4 found
  1.  56
    Reducing Implicit Racial Preferences: I. A Comparative Investigation of 17 Interventions.Calvin K. Lai, Maddalena Marini, Steven A. Lehr, Carlo Cerruti, Jiyun-Elizabeth L. Shin, Jennifer A. Joy-Gaba, Arnold K. Ho, Bethany A. Teachman, Sean P. Wojcik, Spassena P. Koleva, Rebecca S. Frazier, Larisa Heiphetz, Eva E. Chen, Rhiannon N. Turner, Jonathan Haidt, Selin Kesebir, Carlee Beth Hawkins, Hillary S. Schaefer, Sandro Rubichi, Giuseppe Sartori, Christopher M. Dial, N. Sriram, Mahzarin R. Banaji & Brian A. Nosek - 2014 - Journal of Experimental Psychology: General 143 (4):1765-1785.
  2.  11
    Character in Context: Character Structure Among United States Military Academy Cadets.Kristina Schmid Callina, Brian Burkhard, Hillary S. Schaefer, Jeremiah Powers, Elise D. Murray, Gerald Kobylski, Dianne M. Ryan, Dennis Kelly, Michael D. Matthews & Richard M. Lerner - 2019 - Journal of Moral Education 48 (4):439-464.
    ABSTRACTResearch about the structure of character has largely assessed purported universal attributes. However, character develops within specific social, cultural and institutional contexts. As part of the first wave of a longitudinal study of character development among cadets at the United States Military Academy at West Point, an institution with a core mission to develop leaders of character, we examined the factor structure of a set of 15 character attributes of specific relevance to the West Point context. Data were derived from (...)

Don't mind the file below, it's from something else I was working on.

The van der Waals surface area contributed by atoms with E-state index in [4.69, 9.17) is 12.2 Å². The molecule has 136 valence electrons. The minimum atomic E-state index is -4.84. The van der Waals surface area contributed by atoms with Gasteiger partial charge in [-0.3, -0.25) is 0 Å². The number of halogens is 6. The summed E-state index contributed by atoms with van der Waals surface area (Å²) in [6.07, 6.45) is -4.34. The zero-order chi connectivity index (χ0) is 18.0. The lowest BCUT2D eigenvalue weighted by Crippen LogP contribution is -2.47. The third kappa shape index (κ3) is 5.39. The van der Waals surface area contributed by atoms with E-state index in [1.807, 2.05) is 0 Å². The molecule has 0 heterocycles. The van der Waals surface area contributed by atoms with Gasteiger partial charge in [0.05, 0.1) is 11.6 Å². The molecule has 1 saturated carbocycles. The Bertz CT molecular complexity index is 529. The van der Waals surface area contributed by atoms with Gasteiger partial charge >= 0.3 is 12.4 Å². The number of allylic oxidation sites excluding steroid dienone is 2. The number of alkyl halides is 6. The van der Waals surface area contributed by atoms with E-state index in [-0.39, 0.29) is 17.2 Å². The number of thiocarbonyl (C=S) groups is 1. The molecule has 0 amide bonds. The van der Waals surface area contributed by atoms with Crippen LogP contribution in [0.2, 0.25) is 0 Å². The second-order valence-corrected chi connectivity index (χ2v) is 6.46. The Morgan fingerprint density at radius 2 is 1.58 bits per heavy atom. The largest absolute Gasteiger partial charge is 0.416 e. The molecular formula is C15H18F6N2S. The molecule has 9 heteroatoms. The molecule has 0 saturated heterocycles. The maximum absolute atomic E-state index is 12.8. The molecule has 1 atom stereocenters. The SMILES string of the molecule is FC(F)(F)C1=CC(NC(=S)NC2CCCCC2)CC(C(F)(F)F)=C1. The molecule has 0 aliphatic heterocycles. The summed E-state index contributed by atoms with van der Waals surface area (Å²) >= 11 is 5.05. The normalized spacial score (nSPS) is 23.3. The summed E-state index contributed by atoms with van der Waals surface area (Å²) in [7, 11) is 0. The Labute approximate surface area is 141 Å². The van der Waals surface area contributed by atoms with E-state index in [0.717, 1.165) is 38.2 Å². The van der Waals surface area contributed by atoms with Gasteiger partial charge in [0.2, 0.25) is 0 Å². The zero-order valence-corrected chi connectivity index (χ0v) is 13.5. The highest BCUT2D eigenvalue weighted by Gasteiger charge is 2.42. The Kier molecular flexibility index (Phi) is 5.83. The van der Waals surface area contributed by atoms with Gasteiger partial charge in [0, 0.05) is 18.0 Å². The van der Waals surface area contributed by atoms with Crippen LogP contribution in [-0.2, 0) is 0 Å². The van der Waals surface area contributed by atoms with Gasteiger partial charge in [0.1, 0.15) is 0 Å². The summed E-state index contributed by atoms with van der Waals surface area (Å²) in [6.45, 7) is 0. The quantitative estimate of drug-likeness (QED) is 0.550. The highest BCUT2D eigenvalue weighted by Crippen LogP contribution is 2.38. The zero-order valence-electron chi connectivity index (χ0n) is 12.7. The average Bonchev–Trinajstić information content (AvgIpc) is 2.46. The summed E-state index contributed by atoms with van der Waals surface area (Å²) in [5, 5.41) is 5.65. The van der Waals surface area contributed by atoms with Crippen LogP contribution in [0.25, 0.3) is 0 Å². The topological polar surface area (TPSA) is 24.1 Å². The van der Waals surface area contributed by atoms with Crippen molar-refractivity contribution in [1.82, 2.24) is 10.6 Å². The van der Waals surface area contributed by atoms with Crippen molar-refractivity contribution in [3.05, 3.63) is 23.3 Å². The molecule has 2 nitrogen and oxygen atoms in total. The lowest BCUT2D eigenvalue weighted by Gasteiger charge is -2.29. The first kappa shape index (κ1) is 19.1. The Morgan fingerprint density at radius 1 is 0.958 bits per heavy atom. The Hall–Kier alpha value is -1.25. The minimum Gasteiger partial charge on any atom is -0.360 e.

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  3. Individual Differences in Amygdala and Ventromedial Prefrontal Cortex Activity Are Associated with Evaluation Speed and Psychological Well-Being.Corrina J. Frye, Hillary S. Schaefer & Andrew L. Alexander - unknown
    & Using functional magnetic resonance imaging, we examined whether individual differences in amygdala activation in response to negative relative to neutral information are related to differences in the speed with which such information is evaluated, the extent to which such differences are associated with medial prefrontal cortex function, and their relationship with measures of trait anxiety and psychological well-being (PWB). Results indicated that faster judgments of negative relative to neutral information were associated with increased left and right amygdala activation. In (...)
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  4. : Gaze Fixation and the Neural Circuitry of Face Processing.Hillary S. Schaefer & Andrew L. Alexander R. Richard J. Davidson - unknown
    ai Diminished gaze fixation is one of the core features of autism and has been proposed to be associated with abnormalities in the neural circuitry of affect. We tested this hypothesis in two separate studies using eye tracking while measuring functional brain activity during facial discrimination tasks in individuals with autism and in typically developing individuals. Activation in the fusiform gyrus and amygdala was strongly and positively correlated with the time spent fixating the eyes in the autistic group in both (...)
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